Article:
How Music Affects Memory in Those with Dementia

Over the past two decades, a substantial body of research has demonstrated that music in all its forms arouses, stimulates, and organizes many areas of the brain. “Songs of personal meaning stimulate memories, even for people who have trouble accessing their memories, because of the various ways networks that form information in the brain get recruited,” says Concetta Tomaino, DA, executive director and co-founder of the Institute for Music and Neurologic Function in New York City. “Imaging studies have shown that there is an area of convergence in the medial prefrontal cortex [a region that holds onto and retrieves memories] that lights up in the brain when we hear music that’s important to us.

“Music that’s personal has many elements that help us recall information. It affects us emotionally, it connects us to people and places, and we tend to relive it and listen to it many times throughout our lives, which strengthens those connections even more,” Dr. Tomaino says.

In a study published in Brain in 2015, European researchers examined a group of people with Alzheimer’s disease by using brain imaging technologies and compared them with young, healthy participants. The scientists found that the areas of the brain that encode musical memory show very little damage in Alzheimer’s.

And researchers at the University of Utah, who published their results in the Journal of Prevention of Alzheimer’s Disease in 2019, found that playing personally meaningful music for people with Alzheimer’s disease stimulated those areas of the brain and improved mood. “We had patients and their families identify music they liked. Then we used an MP3 player to develop a playlist and asked them to listen to it over several weeks,” says Norman L. Foster, MD, FAAN, professor of neurology at the University of Utah and one of the lead authors of the study. They then used functional MRIs to see which regions of the brain were activated when patients listened to their favorite music.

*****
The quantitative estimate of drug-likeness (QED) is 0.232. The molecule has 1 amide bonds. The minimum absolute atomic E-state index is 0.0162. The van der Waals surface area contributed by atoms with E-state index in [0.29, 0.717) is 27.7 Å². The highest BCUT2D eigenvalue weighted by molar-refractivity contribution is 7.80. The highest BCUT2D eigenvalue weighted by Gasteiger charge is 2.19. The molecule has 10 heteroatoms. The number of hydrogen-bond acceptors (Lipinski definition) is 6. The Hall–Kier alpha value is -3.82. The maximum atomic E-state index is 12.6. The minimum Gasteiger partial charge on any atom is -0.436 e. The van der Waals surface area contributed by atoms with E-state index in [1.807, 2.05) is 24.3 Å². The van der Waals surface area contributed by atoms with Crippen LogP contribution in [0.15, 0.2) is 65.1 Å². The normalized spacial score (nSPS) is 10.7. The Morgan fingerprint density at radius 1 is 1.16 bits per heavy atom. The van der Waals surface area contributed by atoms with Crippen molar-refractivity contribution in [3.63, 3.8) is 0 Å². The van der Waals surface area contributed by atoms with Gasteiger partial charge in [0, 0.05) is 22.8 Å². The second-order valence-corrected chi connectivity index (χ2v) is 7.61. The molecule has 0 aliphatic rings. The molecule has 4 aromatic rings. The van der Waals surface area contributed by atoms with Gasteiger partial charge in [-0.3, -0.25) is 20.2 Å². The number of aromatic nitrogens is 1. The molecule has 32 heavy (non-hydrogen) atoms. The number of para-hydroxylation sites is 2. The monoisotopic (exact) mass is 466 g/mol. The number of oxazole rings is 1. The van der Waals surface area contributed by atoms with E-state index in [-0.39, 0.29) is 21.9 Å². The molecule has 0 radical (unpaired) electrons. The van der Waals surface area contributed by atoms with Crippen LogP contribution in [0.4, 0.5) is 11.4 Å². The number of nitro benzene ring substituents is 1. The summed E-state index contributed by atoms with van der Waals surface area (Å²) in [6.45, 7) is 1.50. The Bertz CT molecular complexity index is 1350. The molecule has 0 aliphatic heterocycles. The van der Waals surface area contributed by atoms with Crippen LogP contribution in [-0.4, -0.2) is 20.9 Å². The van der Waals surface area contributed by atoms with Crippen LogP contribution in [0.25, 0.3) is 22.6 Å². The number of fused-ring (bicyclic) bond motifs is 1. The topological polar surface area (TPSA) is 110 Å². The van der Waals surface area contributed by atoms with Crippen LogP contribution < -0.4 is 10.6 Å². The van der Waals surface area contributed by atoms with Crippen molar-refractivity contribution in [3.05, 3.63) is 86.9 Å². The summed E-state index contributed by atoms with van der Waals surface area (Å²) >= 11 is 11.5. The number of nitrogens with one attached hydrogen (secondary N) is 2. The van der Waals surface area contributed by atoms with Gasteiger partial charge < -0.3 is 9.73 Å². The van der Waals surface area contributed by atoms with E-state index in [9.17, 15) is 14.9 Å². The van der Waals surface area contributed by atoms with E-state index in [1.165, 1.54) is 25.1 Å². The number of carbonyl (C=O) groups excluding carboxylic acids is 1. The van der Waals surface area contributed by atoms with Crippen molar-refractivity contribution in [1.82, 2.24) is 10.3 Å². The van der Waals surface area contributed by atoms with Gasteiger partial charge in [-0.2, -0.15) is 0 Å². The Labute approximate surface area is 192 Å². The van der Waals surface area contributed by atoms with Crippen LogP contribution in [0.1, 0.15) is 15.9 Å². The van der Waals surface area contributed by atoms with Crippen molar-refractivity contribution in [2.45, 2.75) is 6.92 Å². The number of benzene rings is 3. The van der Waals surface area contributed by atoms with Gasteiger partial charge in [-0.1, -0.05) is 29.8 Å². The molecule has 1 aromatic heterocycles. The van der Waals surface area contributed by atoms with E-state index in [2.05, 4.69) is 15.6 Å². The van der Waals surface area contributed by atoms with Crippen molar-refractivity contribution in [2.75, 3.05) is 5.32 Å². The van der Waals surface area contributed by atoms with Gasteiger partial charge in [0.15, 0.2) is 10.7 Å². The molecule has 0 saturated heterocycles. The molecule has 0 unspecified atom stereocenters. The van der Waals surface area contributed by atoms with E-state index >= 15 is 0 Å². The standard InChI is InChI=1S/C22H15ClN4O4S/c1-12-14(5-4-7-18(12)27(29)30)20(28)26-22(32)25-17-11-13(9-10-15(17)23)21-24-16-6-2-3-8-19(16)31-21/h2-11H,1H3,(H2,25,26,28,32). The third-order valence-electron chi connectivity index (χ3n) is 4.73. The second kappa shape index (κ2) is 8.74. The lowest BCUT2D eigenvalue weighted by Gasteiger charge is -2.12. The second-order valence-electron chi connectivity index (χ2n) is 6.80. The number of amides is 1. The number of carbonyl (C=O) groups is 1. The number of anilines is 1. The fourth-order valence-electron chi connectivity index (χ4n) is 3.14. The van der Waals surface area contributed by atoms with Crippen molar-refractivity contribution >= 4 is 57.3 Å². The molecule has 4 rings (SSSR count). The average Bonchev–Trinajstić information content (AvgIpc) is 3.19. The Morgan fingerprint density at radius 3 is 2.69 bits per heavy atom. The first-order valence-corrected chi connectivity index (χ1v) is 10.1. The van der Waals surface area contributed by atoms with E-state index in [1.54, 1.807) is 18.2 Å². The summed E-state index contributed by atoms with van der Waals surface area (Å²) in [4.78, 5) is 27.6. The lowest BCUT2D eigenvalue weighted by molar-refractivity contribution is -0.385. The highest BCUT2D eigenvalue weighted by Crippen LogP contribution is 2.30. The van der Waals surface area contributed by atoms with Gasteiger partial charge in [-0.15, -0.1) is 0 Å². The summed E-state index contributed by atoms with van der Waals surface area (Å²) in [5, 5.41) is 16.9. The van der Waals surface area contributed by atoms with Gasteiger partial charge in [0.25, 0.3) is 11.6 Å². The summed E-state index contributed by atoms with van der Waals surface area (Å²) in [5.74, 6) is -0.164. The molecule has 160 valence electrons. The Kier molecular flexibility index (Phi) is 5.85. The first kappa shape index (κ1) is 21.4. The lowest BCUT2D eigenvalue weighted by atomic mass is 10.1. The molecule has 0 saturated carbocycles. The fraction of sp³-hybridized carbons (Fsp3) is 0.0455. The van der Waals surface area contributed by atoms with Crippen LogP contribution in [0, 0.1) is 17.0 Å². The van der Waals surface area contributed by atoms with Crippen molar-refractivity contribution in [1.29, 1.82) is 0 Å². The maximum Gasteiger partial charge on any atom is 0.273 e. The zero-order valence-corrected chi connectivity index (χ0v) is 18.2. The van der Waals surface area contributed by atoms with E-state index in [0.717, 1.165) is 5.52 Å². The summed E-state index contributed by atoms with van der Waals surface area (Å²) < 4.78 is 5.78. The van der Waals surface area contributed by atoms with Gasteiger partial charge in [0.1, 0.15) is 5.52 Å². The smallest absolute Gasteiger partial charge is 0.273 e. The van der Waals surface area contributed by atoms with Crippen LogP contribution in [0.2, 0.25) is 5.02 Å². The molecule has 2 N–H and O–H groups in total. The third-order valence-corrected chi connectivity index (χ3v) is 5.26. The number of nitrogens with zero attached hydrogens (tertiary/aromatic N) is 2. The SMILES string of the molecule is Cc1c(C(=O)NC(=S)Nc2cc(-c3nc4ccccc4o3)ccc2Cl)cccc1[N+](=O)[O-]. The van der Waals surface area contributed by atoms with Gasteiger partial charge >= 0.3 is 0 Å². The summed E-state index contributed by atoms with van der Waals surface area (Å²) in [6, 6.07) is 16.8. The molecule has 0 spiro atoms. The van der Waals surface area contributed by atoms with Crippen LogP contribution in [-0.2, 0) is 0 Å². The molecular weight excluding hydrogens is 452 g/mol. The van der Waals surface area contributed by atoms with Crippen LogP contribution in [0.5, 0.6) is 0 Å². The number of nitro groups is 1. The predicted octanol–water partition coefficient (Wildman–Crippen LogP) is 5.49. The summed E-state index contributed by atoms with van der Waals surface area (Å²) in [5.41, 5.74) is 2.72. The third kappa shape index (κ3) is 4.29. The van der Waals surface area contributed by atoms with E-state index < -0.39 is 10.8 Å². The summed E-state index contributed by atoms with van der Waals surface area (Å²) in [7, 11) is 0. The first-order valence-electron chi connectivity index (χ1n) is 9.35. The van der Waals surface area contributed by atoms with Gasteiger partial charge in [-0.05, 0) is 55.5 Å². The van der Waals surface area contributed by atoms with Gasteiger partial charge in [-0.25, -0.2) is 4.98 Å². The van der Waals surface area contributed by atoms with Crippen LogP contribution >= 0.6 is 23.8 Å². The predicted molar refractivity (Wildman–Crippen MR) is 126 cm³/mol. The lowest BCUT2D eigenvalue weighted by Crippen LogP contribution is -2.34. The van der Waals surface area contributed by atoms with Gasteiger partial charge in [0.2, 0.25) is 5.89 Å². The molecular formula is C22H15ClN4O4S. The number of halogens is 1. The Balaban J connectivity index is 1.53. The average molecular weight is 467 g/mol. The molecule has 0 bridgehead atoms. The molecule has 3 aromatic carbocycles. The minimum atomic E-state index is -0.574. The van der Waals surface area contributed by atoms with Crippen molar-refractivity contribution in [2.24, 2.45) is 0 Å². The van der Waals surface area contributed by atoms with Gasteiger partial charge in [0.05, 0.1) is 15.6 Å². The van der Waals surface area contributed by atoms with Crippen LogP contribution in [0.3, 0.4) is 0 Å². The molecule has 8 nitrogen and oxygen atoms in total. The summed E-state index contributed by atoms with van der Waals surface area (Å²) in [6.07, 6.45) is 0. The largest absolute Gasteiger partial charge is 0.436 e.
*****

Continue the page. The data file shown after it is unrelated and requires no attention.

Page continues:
They found that several key regions of the brain—including the visual network, the salience network (regions that decide which stimuli deserve our attention), the executive network (which performs high-level cognitive tasks such as reasoning and problem-solving), and the cerebellar and corticocerebellar network pairs (for visual attention and working memory)—showed significantly higher-level functional connections. “Language and visual memory pathways are damaged early as the disease progresses, but personalized music programs can activate the brain, especially for patients who are losing contact with their environment,” Dr. Foster says.

That kind of reconnection produces tangible results. Music & Memory, a nonprofit organization in Mineola, NY, helps nursing homes and family caregivers create and manage playlists. A study published in the Journal of the American Medical Directors Association in March 2020 found that the Music & Memory program significantly reduced the need for anti-anxiety, antipsychotic, and antidepressant medications in nursing home residents. It also led to significant declines in aggressive behavior, depressive symptoms, pain, and falls.


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15 responses to “How Music Affects Memory in Those with Dementia

  1. I was born to very musical parents and all my life, while I do not play an instrument, I do have a strong sense of rhythm and find it impossible not to share in the beat.

    Liked by 1 person

  2. Thank you, Tony. I think I will get that one as I have Amazon Prime plus I always bike with my iPhone on me for safety reasons.

    Liked by 1 person

  3. And it has now been delivered. But how on earth do I connect it. I have my Bluetooth turned on on my iPhone but just can’t fathom the Quick Start Guide for the JBL? Help!


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